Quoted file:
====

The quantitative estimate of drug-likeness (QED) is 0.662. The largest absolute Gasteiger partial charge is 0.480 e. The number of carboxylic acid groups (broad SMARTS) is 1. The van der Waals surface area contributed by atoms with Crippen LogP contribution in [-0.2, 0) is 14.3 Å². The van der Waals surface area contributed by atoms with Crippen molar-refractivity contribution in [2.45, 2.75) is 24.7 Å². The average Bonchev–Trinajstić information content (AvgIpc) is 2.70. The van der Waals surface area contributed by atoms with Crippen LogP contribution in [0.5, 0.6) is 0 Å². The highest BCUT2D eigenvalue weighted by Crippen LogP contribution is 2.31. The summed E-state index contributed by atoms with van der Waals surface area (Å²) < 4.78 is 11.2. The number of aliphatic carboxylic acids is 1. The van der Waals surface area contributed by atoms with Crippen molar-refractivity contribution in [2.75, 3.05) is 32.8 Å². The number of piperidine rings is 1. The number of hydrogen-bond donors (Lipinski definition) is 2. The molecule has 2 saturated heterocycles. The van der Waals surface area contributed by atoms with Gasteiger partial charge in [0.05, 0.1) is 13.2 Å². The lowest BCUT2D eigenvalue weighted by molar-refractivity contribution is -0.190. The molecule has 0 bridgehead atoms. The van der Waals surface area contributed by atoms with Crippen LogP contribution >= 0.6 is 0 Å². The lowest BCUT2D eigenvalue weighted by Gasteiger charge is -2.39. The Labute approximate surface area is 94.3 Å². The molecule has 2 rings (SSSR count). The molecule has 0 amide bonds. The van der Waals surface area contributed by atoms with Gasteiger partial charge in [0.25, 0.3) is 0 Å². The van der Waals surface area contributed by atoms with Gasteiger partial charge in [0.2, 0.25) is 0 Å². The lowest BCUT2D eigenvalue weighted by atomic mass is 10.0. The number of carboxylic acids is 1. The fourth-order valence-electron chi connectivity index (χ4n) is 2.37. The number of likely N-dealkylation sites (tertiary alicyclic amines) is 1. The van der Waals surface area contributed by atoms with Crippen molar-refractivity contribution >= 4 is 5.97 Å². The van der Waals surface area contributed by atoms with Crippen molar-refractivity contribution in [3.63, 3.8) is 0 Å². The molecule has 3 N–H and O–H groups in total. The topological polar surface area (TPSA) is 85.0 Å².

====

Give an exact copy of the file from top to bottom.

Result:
The quantitative estimate of drug-likeness (QED) is 0.662. The largest absolute Gasteiger partial charge is 0.480 e. The number of carboxylic acid groups (broad SMARTS) is 1. The van der Waals surface area contributed by atoms with Crippen LogP contribution in [-0.2, 0) is 14.3 Å². The van der Waals surface area contributed by atoms with Crippen molar-refractivity contribution in [2.45, 2.75) is 24.7 Å². The average Bonchev–Trinajstić information content (AvgIpc) is 2.70. The van der Waals surface area contributed by atoms with Crippen LogP contribution in [0.5, 0.6) is 0 Å². The highest BCUT2D eigenvalue weighted by Crippen LogP contribution is 2.31. The summed E-state index contributed by atoms with van der Waals surface area (Å²) < 4.78 is 11.2. The number of aliphatic carboxylic acids is 1. The van der Waals surface area contributed by atoms with Crippen molar-refractivity contribution in [2.75, 3.05) is 32.8 Å². The number of piperidine rings is 1. The number of hydrogen-bond donors (Lipinski definition) is 2. The molecule has 2 saturated heterocycles. The van der Waals surface area contributed by atoms with Gasteiger partial charge in [0.05, 0.1) is 13.2 Å². The lowest BCUT2D eigenvalue weighted by molar-refractivity contribution is -0.190. The molecule has 0 bridgehead atoms. The van der Waals surface area contributed by atoms with Crippen LogP contribution >= 0.6 is 0 Å². The lowest BCUT2D eigenvalue weighted by Gasteiger charge is -2.39. The Labute approximate surface area is 94.3 Å². The molecule has 2 rings (SSSR count). The molecule has 0 amide bonds. The van der Waals surface area contributed by atoms with Gasteiger partial charge in [0.25, 0.3) is 0 Å². The van der Waals surface area contributed by atoms with Gasteiger partial charge in [0.2, 0.25) is 0 Å². The lowest BCUT2D eigenvalue weighted by atomic mass is 10.0. The number of carboxylic acids is 1. The fourth-order valence-electron chi connectivity index (χ4n) is 2.37. The number of likely N-dealkylation sites (tertiary alicyclic amines) is 1. The van der Waals surface area contributed by atoms with Crippen molar-refractivity contribution >= 4 is 5.97 Å². The van der Waals surface area contributed by atoms with Crippen molar-refractivity contribution in [3.63, 3.8) is 0 Å². The molecule has 3 N–H and O–H groups in total. The topological polar surface area (TPSA) is 85.0 Å².